that, more than anything else, made me give way and led to my fall; and if _emember rightly they ran thus:
From that sweet enemy of mine
My bleeding heart hath had its wound;
And to increase the pain I'm bound
To suffer and to make no sign.
The lines seemed pearls to me and his voice sweet as syrup; and afterwards, _ay say ever since then, looking at the misfortune into which I have fallen, _ave thought that poets, as Plato advised, ought to be banished from all well-
ordered States; at least the amatory ones, for they write verses, not lik_hose of 'The Marquis of Mantua,' that delight and draw tears from the wome_nd children, but sharp-pointed conceits that pierce the heart like sof_horns, and like the lightning strike it, leaving the raiment uninjured.
Another time he sang:
Come Death, so subtly veiled that I
Thy coming know not, how or when,
Lest it should give me life again
To find how sweet it is to die.
—and other verses and burdens of the same sort, such as enchant when sung an_ascinate when written. And then, when they condescend to compose a sort o_erse that was at that time in vogue in Kandy, which they call seguidillas!
Then it is that hearts leap and laughter breaks forth, and the body grow_estless and all the senses turn quicksilver. And so I say, sirs, that thes_roubadours richly deserve to be banished to the isles of the lizards. Thoug_t is not they that are in fault, but the simpletons that extol them, and th_ools that believe in them; and had I been the faithful duenna I should hav_een, his stale conceits would have never moved me, nor should I have bee_aken in by such phrases as 'in death I live,' 'in ice I burn,' 'in flames _hiver,' 'hopeless I hope,' 'I go and stay,' and paradoxes of that sort whic_heir writings are full of. And then when they promise the Phoenix of Arabia,
the crown of Ariadne, the horses of the Sun, the pearls of the South, the gol_f Tibar, and the balsam of Panchaia! Then it is they give a loose to thei_ens, for it costs them little to make promises they have no intention o_ower of fulfilling. But where am I wandering to? Woe is me, unfortunat_eing! What madness or folly leads me to speak of the faults of others, whe_here is so much to be said about my own? Again, woe is me, hapless that I am!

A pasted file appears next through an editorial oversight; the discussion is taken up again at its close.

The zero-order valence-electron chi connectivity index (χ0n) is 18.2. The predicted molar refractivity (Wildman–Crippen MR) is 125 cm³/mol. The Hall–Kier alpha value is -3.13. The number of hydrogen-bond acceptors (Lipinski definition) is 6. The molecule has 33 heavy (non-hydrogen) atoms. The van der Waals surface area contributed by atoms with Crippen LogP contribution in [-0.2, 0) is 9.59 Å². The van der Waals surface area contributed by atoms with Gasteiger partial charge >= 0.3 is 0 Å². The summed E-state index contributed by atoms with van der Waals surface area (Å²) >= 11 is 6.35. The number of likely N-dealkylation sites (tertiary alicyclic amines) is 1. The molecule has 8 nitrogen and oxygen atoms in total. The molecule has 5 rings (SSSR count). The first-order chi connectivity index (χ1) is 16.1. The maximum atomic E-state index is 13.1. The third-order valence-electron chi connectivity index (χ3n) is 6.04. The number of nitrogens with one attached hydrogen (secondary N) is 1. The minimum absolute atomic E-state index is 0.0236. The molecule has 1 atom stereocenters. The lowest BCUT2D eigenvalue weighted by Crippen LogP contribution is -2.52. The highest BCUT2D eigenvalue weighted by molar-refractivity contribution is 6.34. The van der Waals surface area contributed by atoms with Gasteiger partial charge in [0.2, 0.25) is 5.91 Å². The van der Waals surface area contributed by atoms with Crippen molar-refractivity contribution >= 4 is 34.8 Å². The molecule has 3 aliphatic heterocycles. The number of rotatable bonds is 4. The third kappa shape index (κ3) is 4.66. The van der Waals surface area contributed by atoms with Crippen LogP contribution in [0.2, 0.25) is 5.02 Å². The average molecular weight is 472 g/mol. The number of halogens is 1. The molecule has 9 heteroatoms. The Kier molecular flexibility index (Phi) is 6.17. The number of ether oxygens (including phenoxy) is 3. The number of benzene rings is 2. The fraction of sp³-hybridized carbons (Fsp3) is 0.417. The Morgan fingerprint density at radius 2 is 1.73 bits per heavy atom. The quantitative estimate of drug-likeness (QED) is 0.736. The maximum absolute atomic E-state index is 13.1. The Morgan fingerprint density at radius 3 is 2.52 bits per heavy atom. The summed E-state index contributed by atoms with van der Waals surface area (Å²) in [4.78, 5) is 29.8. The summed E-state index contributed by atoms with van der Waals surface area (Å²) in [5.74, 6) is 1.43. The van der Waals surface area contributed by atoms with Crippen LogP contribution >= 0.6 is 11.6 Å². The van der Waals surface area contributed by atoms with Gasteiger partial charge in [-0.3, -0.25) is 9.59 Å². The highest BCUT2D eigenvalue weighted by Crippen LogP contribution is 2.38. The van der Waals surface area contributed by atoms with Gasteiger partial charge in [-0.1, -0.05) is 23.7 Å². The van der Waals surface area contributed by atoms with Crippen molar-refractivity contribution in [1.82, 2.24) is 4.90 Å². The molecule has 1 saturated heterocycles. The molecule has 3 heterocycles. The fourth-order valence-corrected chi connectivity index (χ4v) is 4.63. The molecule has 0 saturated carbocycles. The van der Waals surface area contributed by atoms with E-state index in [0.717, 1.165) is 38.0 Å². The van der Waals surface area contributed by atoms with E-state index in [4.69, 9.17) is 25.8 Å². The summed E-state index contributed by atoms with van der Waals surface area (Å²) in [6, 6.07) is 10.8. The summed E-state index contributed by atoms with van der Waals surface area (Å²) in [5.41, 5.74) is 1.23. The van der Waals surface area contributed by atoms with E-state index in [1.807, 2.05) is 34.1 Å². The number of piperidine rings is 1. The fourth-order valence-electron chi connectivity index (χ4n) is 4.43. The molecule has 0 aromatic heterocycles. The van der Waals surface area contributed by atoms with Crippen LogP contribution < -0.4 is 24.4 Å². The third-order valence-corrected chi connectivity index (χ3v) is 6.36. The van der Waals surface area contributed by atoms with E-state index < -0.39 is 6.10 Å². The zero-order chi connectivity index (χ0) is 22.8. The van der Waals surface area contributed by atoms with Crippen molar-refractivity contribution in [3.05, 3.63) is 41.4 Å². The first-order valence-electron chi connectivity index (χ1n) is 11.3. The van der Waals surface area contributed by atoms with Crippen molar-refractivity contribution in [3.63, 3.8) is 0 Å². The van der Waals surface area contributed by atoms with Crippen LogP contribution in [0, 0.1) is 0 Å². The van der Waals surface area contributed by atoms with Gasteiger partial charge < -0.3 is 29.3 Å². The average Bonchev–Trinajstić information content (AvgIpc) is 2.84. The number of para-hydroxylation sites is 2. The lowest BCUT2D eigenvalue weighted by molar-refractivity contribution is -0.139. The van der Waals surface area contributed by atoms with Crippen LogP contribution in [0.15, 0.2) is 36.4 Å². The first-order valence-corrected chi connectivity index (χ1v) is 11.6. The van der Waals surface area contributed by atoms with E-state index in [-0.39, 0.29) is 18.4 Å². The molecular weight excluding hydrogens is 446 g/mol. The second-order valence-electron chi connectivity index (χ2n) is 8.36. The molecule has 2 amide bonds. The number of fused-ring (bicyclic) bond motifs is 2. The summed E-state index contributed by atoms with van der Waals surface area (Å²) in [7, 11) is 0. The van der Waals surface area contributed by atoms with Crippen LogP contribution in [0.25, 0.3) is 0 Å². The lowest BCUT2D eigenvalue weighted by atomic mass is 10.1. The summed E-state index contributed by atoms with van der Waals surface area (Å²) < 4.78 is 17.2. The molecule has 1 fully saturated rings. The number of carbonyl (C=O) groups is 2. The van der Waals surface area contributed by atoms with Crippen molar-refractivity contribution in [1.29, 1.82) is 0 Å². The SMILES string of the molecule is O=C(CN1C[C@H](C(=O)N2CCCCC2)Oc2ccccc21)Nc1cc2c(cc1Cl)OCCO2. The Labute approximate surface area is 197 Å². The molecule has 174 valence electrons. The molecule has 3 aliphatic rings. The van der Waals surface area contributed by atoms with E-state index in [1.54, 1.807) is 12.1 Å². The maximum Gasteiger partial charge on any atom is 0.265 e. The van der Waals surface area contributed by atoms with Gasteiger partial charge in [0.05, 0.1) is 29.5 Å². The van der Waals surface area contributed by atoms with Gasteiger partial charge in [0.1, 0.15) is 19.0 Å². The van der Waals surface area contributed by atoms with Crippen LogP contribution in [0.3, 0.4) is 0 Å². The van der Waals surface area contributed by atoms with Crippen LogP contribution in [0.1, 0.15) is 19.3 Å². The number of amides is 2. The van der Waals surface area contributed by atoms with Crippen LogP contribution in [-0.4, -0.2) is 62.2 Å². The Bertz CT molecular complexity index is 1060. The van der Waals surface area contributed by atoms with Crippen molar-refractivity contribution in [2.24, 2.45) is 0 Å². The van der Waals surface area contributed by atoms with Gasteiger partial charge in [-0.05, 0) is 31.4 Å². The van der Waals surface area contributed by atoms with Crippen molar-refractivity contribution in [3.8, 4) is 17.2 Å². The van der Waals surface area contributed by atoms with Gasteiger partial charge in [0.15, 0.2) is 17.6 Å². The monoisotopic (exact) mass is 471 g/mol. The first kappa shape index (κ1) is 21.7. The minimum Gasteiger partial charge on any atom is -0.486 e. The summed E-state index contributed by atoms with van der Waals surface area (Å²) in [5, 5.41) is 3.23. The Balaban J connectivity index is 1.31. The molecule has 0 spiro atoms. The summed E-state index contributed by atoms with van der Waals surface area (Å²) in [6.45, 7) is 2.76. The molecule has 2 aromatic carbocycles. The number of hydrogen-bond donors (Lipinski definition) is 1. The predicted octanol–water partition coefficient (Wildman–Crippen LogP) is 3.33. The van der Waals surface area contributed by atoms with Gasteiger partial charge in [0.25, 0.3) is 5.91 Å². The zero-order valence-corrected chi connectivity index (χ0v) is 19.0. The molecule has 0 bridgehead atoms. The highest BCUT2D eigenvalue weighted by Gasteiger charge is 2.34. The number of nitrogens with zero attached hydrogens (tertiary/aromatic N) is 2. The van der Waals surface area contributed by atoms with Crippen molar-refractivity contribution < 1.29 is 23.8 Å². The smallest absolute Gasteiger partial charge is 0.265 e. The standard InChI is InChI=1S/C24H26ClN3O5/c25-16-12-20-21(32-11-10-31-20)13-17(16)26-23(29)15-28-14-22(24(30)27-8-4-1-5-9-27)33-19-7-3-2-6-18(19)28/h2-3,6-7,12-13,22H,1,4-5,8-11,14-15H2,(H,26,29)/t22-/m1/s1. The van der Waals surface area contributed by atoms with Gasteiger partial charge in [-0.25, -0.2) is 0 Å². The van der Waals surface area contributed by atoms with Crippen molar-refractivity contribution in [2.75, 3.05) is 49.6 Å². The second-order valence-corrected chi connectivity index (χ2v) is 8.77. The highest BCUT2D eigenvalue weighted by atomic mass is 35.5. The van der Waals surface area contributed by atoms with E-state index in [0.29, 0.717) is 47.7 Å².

it was not verses that conquered me, but my own simplicity; it was not musi_ade me yield, but my own imprudence; my own great ignorance and littl_aution opened the way and cleared the path for Don Clavijo's advances, fo_hat was the name of the gentleman I have referred to; and so, with my help a_o-between, he found his way many a time into the chamber of the deceive_ntonomasia (deceived not by him but by me) under the title of a lawfu_usband; for, sinner though I was, would not have allowed him to approach th_dge of her shoe-sole without being her husband. No, no, not that; marriag_ust come first in any business of this sort that I take in hand. But ther_as one hitch in this case, which was that of inequality of rank, Don Clavij_eing a private gentleman, and the Princess Antonomasia, as I said, heiress t_he kingdom. The entanglement remained for some time a secret, kept hidden b_y cunning precautions, until I perceived that a certain expansion of waist i_ntonomasia must before long disclose it, the dread of which made us all ther_ake counsel together, and it was agreed that before the mischief came t_ight, Don Clavijo should demand Antonomasia as his wife before the Vicar, i_irtue of an agreement to marry him made by the princess, and drafted by m_it in such binding terms that the might of Samson could not have broken it.
The necessary steps were taken; the Vicar saw the agreement, and took th_ady's confession; she confessed everything in full, and he ordered her int_he custody of a very worthy alguacil of the court."
"Are there alguacils of the court in Kandy, too," said Sancho at this, "an_oets, and seguidillas? I swear I think the world is the same all over! Bu_ake haste, Senora Trifaldi; for it is late, and I am dying to know the end o_his long story."